Russia banned from Olympics, World Cup over doping

(From L) World Anti-Doping Agency (WADA) President-Elect Witold Banka, WADA President Craig Reedie and WADA Director General Olivier Niggli attend a press conference on December 9, 2019 in Lausanne following a meeting of the WADA executive committee which banned Russia from global sporting events including the 2020 Tokyo Olympics and the 2022 Beijing Winter Olympics after accusing Moscow of falsifying data from an anti-doping laboratory. (AFP)
Updated 09 December 2019

Russia banned from Olympics, World Cup over doping

  • WADA's executive committee handed Russia the four-year suspension
  • Under the sanctions, Russian sportsmen and women will still be allowed to compete at the Olympics next year

LAUSANNE: The World Anti-Doping Agency on Monday banned Russia for four years from major global sporting events including the 2020 Tokyo Olympics and the 2022 World Cup in Qatar, over manipulated doping data.
WADA's executive committee, meeting in Lausanne, handed Russia the four-year suspension after accusing Moscow of falsifying laboratory doping data handed over to investigators earlier this year.
Not only will Russia be ruled out of the next Olympic cycle, but Russian government officials will be barred from attending any major events, while the country will lose the right to host, or even bid, for tournaments.
"WADA's executive committee approved unanimously to assert a non-compliance on the Russian anti-doping agency for a period of four years," WADA spokesman James Fitzgerald said.
Under the sanctions, Russian sportsmen and women will still be allowed to compete at the Olympics next year and the 2022 Beijing Winter Olympics but only if they can demonstrate that they were not part of what WADA believes was a state-sponsored system of doping.
It will be up to FIFA to stipulate how a team of Russian players can take part in the qualifying matches for the 2022 World Cup.
Euro 2020, in which the Russian city of Saint Petersburg will host four matches, is not affected by the ban because it is not defined as a "major event" for anti-doping purposes.
"They are going to have prove they had nothing to do with the non-compliance, (that) they were not involved in the doping schemes as described by the McLaren report, or they did not have their samples affected by the manipulation," Fitzgerald said.
The independent report by sports lawyer Richard McLaren, released in 2016, revealed the significant extent of state-sponsored doping in Russia, notably between 2011 and 2015.
It led to the Russian Anti-Doping Agency (RUSADA) being suspended for nearly three years previously over revelations of a vast state-supported doping programme.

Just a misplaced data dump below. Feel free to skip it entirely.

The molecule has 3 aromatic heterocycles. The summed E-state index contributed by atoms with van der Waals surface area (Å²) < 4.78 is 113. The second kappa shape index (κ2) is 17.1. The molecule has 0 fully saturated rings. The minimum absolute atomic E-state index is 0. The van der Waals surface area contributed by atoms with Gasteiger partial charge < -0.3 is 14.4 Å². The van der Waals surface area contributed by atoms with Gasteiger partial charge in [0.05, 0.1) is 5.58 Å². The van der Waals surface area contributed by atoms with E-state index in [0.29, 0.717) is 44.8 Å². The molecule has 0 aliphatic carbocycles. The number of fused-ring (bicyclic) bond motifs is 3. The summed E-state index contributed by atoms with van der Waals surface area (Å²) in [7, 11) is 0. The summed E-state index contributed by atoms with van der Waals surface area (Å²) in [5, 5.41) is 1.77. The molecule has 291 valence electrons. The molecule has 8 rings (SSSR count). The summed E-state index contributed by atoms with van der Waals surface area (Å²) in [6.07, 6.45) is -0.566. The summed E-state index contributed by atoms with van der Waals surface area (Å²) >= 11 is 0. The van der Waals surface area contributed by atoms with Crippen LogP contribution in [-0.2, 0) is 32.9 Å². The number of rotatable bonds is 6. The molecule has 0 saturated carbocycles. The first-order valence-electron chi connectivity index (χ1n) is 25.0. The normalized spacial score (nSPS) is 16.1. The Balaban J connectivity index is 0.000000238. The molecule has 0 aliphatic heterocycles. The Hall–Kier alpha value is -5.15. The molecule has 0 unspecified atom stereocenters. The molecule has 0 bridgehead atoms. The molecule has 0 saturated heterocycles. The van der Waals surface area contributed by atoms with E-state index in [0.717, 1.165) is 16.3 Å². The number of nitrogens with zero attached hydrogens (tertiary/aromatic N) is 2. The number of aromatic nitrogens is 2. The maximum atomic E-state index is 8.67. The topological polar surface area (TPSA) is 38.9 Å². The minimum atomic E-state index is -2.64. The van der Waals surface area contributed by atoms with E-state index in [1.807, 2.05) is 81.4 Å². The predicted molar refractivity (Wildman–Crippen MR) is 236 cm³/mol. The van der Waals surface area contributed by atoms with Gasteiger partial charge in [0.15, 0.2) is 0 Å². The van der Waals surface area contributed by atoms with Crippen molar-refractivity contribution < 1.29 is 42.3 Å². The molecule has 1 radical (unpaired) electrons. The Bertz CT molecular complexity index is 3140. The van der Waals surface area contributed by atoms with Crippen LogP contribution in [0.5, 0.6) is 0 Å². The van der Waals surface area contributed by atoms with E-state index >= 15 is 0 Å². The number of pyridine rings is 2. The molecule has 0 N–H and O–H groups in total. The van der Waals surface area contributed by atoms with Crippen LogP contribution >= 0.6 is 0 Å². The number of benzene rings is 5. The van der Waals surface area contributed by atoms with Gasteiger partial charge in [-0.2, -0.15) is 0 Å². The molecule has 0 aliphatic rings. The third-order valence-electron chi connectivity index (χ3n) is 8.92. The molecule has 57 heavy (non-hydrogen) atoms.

Full disclosure of data from the Moscow laboratory was a key condition of Russia's controversial reinstatement by WADA in September 2018.
RUSADA chief Yury Ganus told AFP Monday that his country had "no chance" of winning an appeal against the ban, dubbing it tragic for clean athletes.
"There is no chance of winning this case in court," Ganus said, with RUSADA's supervisory board set to meet on December 19 to take a decision on whether to appeal the ban.
"This is a tragedy," he added. "Clean athletes are seeing their rights limited."
The WADA decision was widely predicted, with the body's president, Craig Reedie, having made a presentation Saturday to the Olympic Summit, participants of which "strongly condemned those responsible for the manipulation of the data from the Moscow laboratory".
"It was agreed that this was an attack on sport and that these actions should lead to the toughest sanctions against those responsible," the IOC said, asking that the Russian authorities deliver the "fully authenticated raw data".
Positive doping tests contained in data leaked by a whistleblower in 2017 were missing from the laboratory data supplied in January 2019, which prompted a new inquiry.
Former WADA president Dick Pound, who chaired the commission that in 2015 made damning accusations of mass doping in Russian athletics, said Moscow had this time gone "too far".
"The IOC is a little bit tired about what Russia has been doing and so I see the IOC probably focusing more on athletes who are newer," Pound told AFP.
Pound acknowledged the influential role of Russia -- which in recent years hosted the 2014 Sochi Winter Olympics as well as the football World Cup in 2018 -- "on many levels" in the sporting world.
"On the field of play, it is a big, important country. With China and the United States, it's among the sporting giants, so that's influential," he said.